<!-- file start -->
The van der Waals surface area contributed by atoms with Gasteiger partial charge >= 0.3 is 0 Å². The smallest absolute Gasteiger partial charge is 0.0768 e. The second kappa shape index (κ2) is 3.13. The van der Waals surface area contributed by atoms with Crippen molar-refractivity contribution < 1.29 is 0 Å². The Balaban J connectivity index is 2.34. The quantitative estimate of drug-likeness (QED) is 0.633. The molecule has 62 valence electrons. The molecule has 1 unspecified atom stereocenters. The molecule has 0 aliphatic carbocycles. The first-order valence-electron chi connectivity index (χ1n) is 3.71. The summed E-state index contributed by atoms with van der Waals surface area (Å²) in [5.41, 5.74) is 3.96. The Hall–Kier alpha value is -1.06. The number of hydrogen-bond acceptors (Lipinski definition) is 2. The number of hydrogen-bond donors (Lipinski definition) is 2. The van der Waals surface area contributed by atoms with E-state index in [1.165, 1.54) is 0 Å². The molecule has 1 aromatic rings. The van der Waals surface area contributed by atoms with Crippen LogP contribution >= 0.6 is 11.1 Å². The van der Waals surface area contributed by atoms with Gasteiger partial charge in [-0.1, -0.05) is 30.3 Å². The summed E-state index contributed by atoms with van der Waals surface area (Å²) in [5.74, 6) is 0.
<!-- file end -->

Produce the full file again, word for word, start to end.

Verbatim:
The van der Waals surface area contributed by atoms with Gasteiger partial charge >= 0.3 is 0 Å². The smallest absolute Gasteiger partial charge is 0.0768 e. The second kappa shape index (κ2) is 3.13. The van der Waals surface area contributed by atoms with Crippen molar-refractivity contribution < 1.29 is 0 Å². The Balaban J connectivity index is 2.34. The quantitative estimate of drug-likeness (QED) is 0.633. The molecule has 62 valence electrons. The molecule has 1 unspecified atom stereocenters. The molecule has 0 aliphatic carbocycles. The first-order valence-electron chi connectivity index (χ1n) is 3.71. The summed E-state index contributed by atoms with van der Waals surface area (Å²) in [5.41, 5.74) is 3.96. The Hall–Kier alpha value is -1.06. The number of hydrogen-bond acceptors (Lipinski definition) is 2. The number of hydrogen-bond donors (Lipinski definition) is 2. The van der Waals surface area contributed by atoms with E-state index in [1.165, 1.54) is 0 Å². The molecule has 1 aromatic rings. The van der Waals surface area contributed by atoms with Crippen LogP contribution >= 0.6 is 11.1 Å². The van der Waals surface area contributed by atoms with Gasteiger partial charge in [-0.1, -0.05) is 30.3 Å². The summed E-state index contributed by atoms with van der Waals surface area (Å²) in [5.74, 6) is 0.